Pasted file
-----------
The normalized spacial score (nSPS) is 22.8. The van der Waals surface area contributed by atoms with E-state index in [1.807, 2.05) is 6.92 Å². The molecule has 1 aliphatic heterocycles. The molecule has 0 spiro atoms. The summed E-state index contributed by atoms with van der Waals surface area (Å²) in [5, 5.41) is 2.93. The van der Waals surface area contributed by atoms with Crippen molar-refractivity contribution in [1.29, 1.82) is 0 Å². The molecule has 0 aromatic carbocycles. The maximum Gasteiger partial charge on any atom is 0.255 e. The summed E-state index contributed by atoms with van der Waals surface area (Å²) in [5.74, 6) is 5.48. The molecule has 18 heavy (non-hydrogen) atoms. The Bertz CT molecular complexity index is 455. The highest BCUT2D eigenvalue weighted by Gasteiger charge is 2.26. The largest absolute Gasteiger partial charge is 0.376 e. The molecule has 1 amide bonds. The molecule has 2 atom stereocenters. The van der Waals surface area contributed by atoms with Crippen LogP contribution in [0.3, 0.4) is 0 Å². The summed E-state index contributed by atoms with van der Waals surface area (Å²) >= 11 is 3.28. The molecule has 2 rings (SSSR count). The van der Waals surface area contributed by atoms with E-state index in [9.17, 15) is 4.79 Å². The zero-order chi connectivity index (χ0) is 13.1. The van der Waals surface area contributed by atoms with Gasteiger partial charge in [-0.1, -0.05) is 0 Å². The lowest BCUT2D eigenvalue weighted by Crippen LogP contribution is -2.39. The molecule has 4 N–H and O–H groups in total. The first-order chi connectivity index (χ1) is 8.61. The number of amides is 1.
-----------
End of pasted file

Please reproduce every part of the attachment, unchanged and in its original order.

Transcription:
The normalized spacial score (nSPS) is 22.8. The van der Waals surface area contributed by atoms with E-state index in [1.807, 2.05) is 6.92 Å². The molecule has 1 aliphatic heterocycles. The molecule has 0 spiro atoms. The summed E-state index contributed by atoms with van der Waals surface area (Å²) in [5, 5.41) is 2.93. The van der Waals surface area contributed by atoms with Crippen molar-refractivity contribution in [1.29, 1.82) is 0 Å². The molecule has 0 aromatic carbocycles. The maximum Gasteiger partial charge on any atom is 0.255 e. The summed E-state index contributed by atoms with van der Waals surface area (Å²) in [5.74, 6) is 5.48. The molecule has 18 heavy (non-hydrogen) atoms. The Bertz CT molecular complexity index is 455. The highest BCUT2D eigenvalue weighted by Gasteiger charge is 2.26. The largest absolute Gasteiger partial charge is 0.376 e. The molecule has 1 amide bonds. The molecule has 2 atom stereocenters. The van der Waals surface area contributed by atoms with Crippen LogP contribution in [0.3, 0.4) is 0 Å². The summed E-state index contributed by atoms with van der Waals surface area (Å²) >= 11 is 3.28. The molecule has 2 rings (SSSR count). The van der Waals surface area contributed by atoms with E-state index in [9.17, 15) is 4.79 Å². The zero-order chi connectivity index (χ0) is 13.1. The van der Waals surface area contributed by atoms with Gasteiger partial charge in [-0.1, -0.05) is 0 Å². The lowest BCUT2D eigenvalue weighted by Crippen LogP contribution is -2.39. The molecule has 4 N–H and O–H groups in total. The first-order chi connectivity index (χ1) is 8.61. The number of amides is 1.